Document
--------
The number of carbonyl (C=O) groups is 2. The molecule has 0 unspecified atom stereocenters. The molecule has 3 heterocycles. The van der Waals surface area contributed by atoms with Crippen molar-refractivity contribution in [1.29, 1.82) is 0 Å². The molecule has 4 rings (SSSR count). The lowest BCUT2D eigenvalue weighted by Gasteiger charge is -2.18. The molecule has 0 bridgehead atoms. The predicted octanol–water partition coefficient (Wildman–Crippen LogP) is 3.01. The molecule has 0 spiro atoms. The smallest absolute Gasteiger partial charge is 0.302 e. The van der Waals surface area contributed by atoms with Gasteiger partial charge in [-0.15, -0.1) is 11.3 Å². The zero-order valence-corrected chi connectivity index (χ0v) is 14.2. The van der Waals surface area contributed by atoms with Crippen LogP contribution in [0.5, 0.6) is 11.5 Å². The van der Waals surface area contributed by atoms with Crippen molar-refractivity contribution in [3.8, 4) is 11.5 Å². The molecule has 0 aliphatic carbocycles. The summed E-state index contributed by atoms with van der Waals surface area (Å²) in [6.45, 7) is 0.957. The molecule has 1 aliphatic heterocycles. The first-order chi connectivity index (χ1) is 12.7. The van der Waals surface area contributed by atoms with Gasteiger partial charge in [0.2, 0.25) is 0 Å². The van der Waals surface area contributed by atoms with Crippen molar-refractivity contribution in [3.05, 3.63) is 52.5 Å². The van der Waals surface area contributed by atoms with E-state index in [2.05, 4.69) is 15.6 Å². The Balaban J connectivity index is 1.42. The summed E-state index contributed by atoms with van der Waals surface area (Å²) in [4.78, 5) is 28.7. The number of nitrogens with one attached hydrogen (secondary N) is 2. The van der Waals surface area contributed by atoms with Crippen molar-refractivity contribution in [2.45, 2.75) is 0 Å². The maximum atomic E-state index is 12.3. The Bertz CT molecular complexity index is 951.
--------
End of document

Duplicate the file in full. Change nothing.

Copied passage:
The number of carbonyl (C=O) groups is 2. The molecule has 0 unspecified atom stereocenters. The molecule has 3 heterocycles. The van der Waals surface area contributed by atoms with Crippen molar-refractivity contribution in [1.29, 1.82) is 0 Å². The molecule has 4 rings (SSSR count). The lowest BCUT2D eigenvalue weighted by Gasteiger charge is -2.18. The molecule has 0 bridgehead atoms. The predicted octanol–water partition coefficient (Wildman–Crippen LogP) is 3.01. The molecule has 0 spiro atoms. The smallest absolute Gasteiger partial charge is 0.302 e. The van der Waals surface area contributed by atoms with Gasteiger partial charge in [-0.15, -0.1) is 11.3 Å². The zero-order valence-corrected chi connectivity index (χ0v) is 14.2. The van der Waals surface area contributed by atoms with Crippen LogP contribution in [0.5, 0.6) is 11.5 Å². The van der Waals surface area contributed by atoms with Crippen molar-refractivity contribution in [3.8, 4) is 11.5 Å². The molecule has 0 aliphatic carbocycles. The summed E-state index contributed by atoms with van der Waals surface area (Å²) in [6.45, 7) is 0.957. The molecule has 1 aliphatic heterocycles. The first-order chi connectivity index (χ1) is 12.7. The van der Waals surface area contributed by atoms with Gasteiger partial charge in [0.2, 0.25) is 0 Å². The van der Waals surface area contributed by atoms with Crippen molar-refractivity contribution in [3.05, 3.63) is 52.5 Å². The van der Waals surface area contributed by atoms with E-state index in [2.05, 4.69) is 15.6 Å². The Balaban J connectivity index is 1.42. The summed E-state index contributed by atoms with van der Waals surface area (Å²) in [4.78, 5) is 28.7. The number of nitrogens with one attached hydrogen (secondary N) is 2. The van der Waals surface area contributed by atoms with Crippen molar-refractivity contribution in [2.45, 2.75) is 0 Å². The maximum atomic E-state index is 12.3. The Bertz CT molecular complexity index is 951.